APPENDIX 139 with developing regulations concerning the subdivision of tankers, includ- ing criteria for the acceptance of alternative designs to double-hull tankers. His work has included development of methodology, vessel models, and oil outflow analysis. He was a project engineer for the Coast Guard report on oil outflow analysis for double-hull and hybrid tanker arrangements, which was part of the U.S. Department of Transportationâs technical report on the Oil Pollution Act of 1990 to Congress. He has also worked on the develop- ment of salvage software used by the U.S. and Canadian Coast Guards, the U.S. Navy, the National Transportation Safety Board, the Maritime Admin- istration, the American Bureau of Shipping, Lloydâs Register, and numerous oil and shipping companies. He was the chair of Transportation Research Boardâs Marine Board from 2002 through 2004 and has served on several National Research Council committees. In 2011, he was awarded the W. Selkirk Owen Award for distinguished service by the Alumni Association of the Webb Institute. He is a past president of the Society of Naval Architects & Marine Engineers (SNAME). In 2002, he was the recipient of SNAMEâs highest award, the David W. Taylor Medal. He is a fellow and honorary member of SNAME, a National Associate of the National Academies of Sci- ences, Engineering, and Medicine, and the past chair of the Webb Institute Board of Trustees. In 2014, he was elected to the U.S. National Academy of Engineering. He holds a B.S. in naval architecture and marine engineering from the Webb Institute of Naval Architecture. William H. Moore is the senior vice president and the global loss prevention director at the Shipowners Claims Bureau, Inc., Managers of the American Club, which is a protection and indemnity insurance company that provides coverage to ship owners and charterers against most third-party liabilities associated with vessels in commercial operations. In his 17 years at Ameri- can Club, he has developed an expertise in the creation and implementa- tion of loss prevention initiatives to assist ship owners in the reduction of maritime risks and incidents. Prior to joining the firm in 2003, he worked for 4 years at Gard Services A/S in Norway as a manager of Loss Prevention & Risk Control. From 1994 to 1999, he worked at the American Bureau of Shipping as a senior consultant in research and development. He is a former chair of the International Maritime Organizationâs Joint Maritime Safety Committee & Marine Environmental Protection Committeeâs Working Group on the Human Element. He holds a D.Eng. in naval architecture and offshore engineering from the University of California, Berkeley, an M.S. in ocean systems management from the Massachusetts Institute of Technology, and a B.A. in statistics from the University of California, Berkeley. Kirsi K. Tikka (NAE) is an independent non-executive director and the advi- sor at Pacific Basin Shipping Limited and Ardmore Shipping Corporation.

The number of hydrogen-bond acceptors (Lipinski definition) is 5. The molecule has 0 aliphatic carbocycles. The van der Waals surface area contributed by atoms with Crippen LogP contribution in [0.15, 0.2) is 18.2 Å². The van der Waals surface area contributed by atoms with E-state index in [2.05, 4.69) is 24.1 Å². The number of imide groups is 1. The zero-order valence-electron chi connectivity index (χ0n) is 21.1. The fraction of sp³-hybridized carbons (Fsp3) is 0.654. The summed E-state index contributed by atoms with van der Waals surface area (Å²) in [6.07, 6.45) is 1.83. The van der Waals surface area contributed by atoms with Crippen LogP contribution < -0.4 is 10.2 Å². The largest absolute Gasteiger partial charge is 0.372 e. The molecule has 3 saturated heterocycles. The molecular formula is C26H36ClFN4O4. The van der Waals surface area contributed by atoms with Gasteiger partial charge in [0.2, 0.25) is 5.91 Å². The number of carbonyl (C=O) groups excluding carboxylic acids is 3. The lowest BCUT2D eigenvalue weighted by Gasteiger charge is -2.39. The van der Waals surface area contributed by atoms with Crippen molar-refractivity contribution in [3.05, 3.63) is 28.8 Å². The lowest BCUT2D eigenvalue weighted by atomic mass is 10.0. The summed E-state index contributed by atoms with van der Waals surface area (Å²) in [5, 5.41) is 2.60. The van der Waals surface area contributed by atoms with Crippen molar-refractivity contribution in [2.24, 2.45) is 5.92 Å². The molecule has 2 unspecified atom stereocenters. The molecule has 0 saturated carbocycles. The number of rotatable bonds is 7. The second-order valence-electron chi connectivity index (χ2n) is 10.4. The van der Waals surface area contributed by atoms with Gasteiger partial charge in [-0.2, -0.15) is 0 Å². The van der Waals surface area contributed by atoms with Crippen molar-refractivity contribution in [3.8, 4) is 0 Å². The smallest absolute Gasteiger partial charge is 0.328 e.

140 STRENGTHENING U.S. COAST GUARD OVERSIGHT AND SUPPORT OF ROs Pacific Basin Shipping Limited is a maritime transport company engaged in international dry bulk shipping, and Ardmore Shipping Corporation is an independent product and chemical tanker company that provides shipping services. She is on the board of directors for Ocergy, a technology company developing sustainable offshore solutions. She is also an advisor for the technology company ShipIn. From September 2001 until July 2019, she worked at the American Bureau of Shipping where she held the position of the executive vice president and the senior maritime advisor. From 1996 to 2001, she was a professor of naval architecture at the Webb Institute of Naval Architecture. Previously, she worked as a naval architect, opera- tions planner, and analyst for Chevron. Her expertise and interests span many aspects of shipping and offshore oil and gas, including reducing and monitoring oil discharge from tankers and ships, regulatory processes, and decarbonization. She is a fellow of both the Society of Naval Architects & Marine Engineers (SNAME) and the Royal Institution of Naval Architects. In 2012, she was awarded SNAMEâs David W. Taylor Medal. She was awarded an honorary doctorate of science by the Webb Institute in 2018. She is a member of the U.S. National Academy of Engineering and a mem- ber of the UK Women in Maritime Task Force. She chaired the Committee for Evaluating Double Hull Tanker Design Alternatives (2001) and served as a member of the Committee on Oil Pollution Act of 1990 Implementa- tion Review (1998) and as a member of the Special Nominating Commit- tee on International Member Diversity (2019). She holds a Ph.D. in naval architecture and offshore engineering and a masterâs degree in naval archi- tecture and offshore engineering from the University of California, Berkeley. She also holds a masterâs degree in mechanical engineering, solid mechanics, and naval architecture from the University of Technology, Helsinki.